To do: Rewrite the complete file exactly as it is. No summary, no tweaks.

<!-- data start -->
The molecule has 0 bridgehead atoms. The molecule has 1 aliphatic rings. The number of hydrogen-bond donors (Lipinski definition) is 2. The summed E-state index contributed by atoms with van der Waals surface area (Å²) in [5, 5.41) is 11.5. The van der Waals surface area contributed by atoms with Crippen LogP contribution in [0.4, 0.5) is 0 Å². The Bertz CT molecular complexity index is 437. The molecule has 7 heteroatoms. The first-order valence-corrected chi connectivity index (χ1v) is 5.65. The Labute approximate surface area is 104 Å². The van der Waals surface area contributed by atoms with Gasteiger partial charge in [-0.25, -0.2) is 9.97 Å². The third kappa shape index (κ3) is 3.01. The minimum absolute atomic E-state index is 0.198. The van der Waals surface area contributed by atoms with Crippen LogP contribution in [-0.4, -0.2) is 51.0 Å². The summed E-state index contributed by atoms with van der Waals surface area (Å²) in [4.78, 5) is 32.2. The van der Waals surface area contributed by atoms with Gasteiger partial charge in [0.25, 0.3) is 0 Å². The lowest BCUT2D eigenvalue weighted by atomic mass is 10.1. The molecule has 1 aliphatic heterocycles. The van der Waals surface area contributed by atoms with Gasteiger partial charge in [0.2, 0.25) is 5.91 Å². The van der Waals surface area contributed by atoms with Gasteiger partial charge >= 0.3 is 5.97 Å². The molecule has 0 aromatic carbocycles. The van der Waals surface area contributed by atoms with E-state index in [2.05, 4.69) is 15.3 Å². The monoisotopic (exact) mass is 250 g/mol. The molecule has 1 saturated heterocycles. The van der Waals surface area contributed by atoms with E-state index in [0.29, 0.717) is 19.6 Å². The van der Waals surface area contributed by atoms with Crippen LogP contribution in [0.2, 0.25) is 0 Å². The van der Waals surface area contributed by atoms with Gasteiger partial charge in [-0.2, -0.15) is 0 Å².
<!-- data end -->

The molecule has 0 bridgehead atoms. The molecule has 1 aliphatic rings. The number of hydrogen-bond donors (Lipinski definition) is 2. The summed E-state index contributed by atoms with van der Waals surface area (Å²) in [5, 5.41) is 11.5. The van der Waals surface area contributed by atoms with Crippen LogP contribution in [0.4, 0.5) is 0 Å². The Bertz CT molecular complexity index is 437. The molecule has 7 heteroatoms. The first-order valence-corrected chi connectivity index (χ1v) is 5.65. The Labute approximate surface area is 104 Å². The van der Waals surface area contributed by atoms with Gasteiger partial charge in [-0.25, -0.2) is 9.97 Å². The third kappa shape index (κ3) is 3.01. The minimum absolute atomic E-state index is 0.198. The van der Waals surface area contributed by atoms with Crippen LogP contribution in [-0.4, -0.2) is 51.0 Å². The summed E-state index contributed by atoms with van der Waals surface area (Å²) in [4.78, 5) is 32.2. The van der Waals surface area contributed by atoms with Gasteiger partial charge in [0.25, 0.3) is 0 Å². The lowest BCUT2D eigenvalue weighted by atomic mass is 10.1. The molecule has 1 aliphatic heterocycles. The van der Waals surface area contributed by atoms with Gasteiger partial charge in [0.2, 0.25) is 5.91 Å². The van der Waals surface area contributed by atoms with Gasteiger partial charge >= 0.3 is 5.97 Å². The molecule has 0 aromatic carbocycles. The van der Waals surface area contributed by atoms with E-state index in [2.05, 4.69) is 15.3 Å². The monoisotopic (exact) mass is 250 g/mol. The molecule has 1 saturated heterocycles. The van der Waals surface area contributed by atoms with E-state index in [0.29, 0.717) is 19.6 Å². The van der Waals surface area contributed by atoms with Crippen LogP contribution in [0.2, 0.25) is 0 Å². The van der Waals surface area contributed by atoms with Gasteiger partial charge in [-0.2, -0.15) is 0 Å².